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Complaints submitted to Advertising Standards Canada, the self-regulatory body that oversees the sector, jumped 51 per cent last year, hitting their highest level in more than a decade. (James Steidl/iStock/James Steidl/iStock)
Complaints submitted to Advertising Standards Canada, the self-regulatory body that oversees the sector, jumped 51 per cent last year, hitting their highest level in more than a decade. (James Steidl/iStock/James Steidl/iStock)

More and more Canadians get mad over ads Add to ...

No annual contract. No extra fees. Lowest prices of the year. Promises, promises.

Misleading advertising is as old as the industry itself. But Canadian consumers are increasingly demanding honesty in their ads, and taking companies to task when they don’t get it.

Complaints submitted to Advertising Standards Canada, the self-regulatory body that oversees the sector, jumped 51 per cent last year, hitting their highest level in more than a decade. More than 1,800 complaints were submitted last year, according to its annual complaints report, released on Tuesday.

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The shift toward focusing on truth in advertising comes partly from consumers who are watching their budgets more closely and are quick to complain if an offer does not live up to promised savings.

Another major factor is the rise and proliferation of social media websites, which give consumers a venue to share their problems– and sometimes to distribute petitions, said Janet Feasby, vice-president of standards at the organization.

And beyond the blanket increase in complaints is another trend: Canadians are increasingly objecting to misleading, unclear, and dishonest ads.

“With today’s economic climate, people are scrutinizing advertising more than ever,” Ms. Feasby said. “I can only imagine that will continue.”

In the past, the vast majority of complaints referred to offensive ads, which fell under the clause in the Canadian Code of Advertising Standards, which refers to “unacceptable depictions and portrayals.” But a growing number of people have contacted ASC about campaigns that they believe violate the code’s clauses on “accuracy and clarity” and “price claims.”

In 2011, for the first time, these complaints outnumbered those focused on offensive images or ideas.

In 2003, only about 17 per cent of complaints were about accuracy, while more than half were about ads consumers found offensive. In 2011, by contrast, roughly one-third of the complaints focused on accuracy.

Retailers attracted the highest number of complaints for misleading ads.

In one example, Future Shop Ltd. was taken to task for a “Buy one get one free” promotion for video games in its flyers. A shopper complained after trying to buy a game and being told it was not included in the promotion.

The council reviewing the complaint found that the game in question was advertised on the website as part of the promotion, and the ads were inaccurate.

Retail was not the only category with problematic offers. A national online campaign by a chain of gyms, Extreme Fitness, promised memberships for $6 a month with no annual contract required; the group found that this campaign did not make important details clear, such as the fact that customers had to sign a two-month contract to take advantage of the discount.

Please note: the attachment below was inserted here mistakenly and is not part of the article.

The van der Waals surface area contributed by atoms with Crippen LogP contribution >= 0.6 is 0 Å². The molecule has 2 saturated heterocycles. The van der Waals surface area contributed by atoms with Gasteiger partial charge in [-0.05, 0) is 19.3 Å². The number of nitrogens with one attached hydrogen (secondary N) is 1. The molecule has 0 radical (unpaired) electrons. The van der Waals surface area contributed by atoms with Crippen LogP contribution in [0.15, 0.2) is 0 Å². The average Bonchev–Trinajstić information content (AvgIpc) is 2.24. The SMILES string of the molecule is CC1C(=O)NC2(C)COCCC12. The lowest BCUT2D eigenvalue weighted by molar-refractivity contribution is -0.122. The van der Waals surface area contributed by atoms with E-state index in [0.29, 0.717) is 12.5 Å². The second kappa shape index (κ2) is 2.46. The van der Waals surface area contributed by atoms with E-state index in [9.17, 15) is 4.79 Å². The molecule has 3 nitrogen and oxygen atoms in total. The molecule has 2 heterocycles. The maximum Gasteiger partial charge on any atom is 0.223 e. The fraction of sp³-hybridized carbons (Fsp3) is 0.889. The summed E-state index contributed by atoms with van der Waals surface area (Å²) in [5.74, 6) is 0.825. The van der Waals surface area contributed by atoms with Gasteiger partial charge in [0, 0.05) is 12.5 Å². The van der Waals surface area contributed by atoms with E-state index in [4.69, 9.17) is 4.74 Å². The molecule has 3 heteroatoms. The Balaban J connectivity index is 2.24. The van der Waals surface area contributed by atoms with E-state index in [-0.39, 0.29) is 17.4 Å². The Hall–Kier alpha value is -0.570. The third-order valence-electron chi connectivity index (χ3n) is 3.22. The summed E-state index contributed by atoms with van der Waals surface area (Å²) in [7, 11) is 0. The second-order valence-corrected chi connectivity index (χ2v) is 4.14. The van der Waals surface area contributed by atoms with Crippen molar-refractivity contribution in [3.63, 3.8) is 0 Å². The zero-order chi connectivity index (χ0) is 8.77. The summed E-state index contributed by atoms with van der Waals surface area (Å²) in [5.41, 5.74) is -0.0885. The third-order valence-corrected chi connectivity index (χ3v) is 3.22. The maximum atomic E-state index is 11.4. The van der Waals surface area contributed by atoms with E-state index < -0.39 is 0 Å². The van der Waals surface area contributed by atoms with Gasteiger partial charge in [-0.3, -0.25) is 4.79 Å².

“People think marketers generally have an interest in not being offensive, [but]they think they might have an interest in being misleading,” said David Herle, a principal with the Gandalf Group, which conducted research on consumers’ attitudes toward advertising standards for the council in September and October last year.

It’s not just a tighter economy that is driving the change. With advertisers pouring more of their money into online campaigns, they are also raising consumers’ suspicions. Less than half the people surveyed by Gandalf Group said they viewed advertising on the Web as “somewhat” or “very truthful.”

“There’s a perception that if you see something in the newspaper or on TV, it’s vetted – and that online, it’s more of a wild west,” Mr. Herle said.

However, while a growing number of Canadians were focused on truth in ads last year, they still found plenty of reasons to complain about images they found offensive.

A notable example came from Fluid Hair Salon in Edmonton, which ran an ad online depicting a big-haired model sitting on a couch with a black eye, while a man holding a necklace stood behind her. The tagline was, “Look good in all you do.” The ad attracted 56 complaints to Advertising Standards Canada, which found that the ad trivialized violence against women.

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Above all, truth

Canadian consumers used to be most agitated by advertisements they found offensive, but their focus has shifted in the past decade.

Increasingly, complaints to Advertising Standards Canada are not about “unacceptable depictions” of products or services, but rather focus on accuracy, clarity or price claims.

- In 2003, for example, it received 629 complaints about unacceptable depictions, compared with 191 about accuracy, clarity or price claims.

- In 2008, 423 complaints were tallied about unacceptable depictions, compared with 343 about accuracy/clarity/price claims.

- By 2011, the focus had shifted: 604 complaints were made about accuracy/clarity/price claims, while 533 were about unacceptable depictions.

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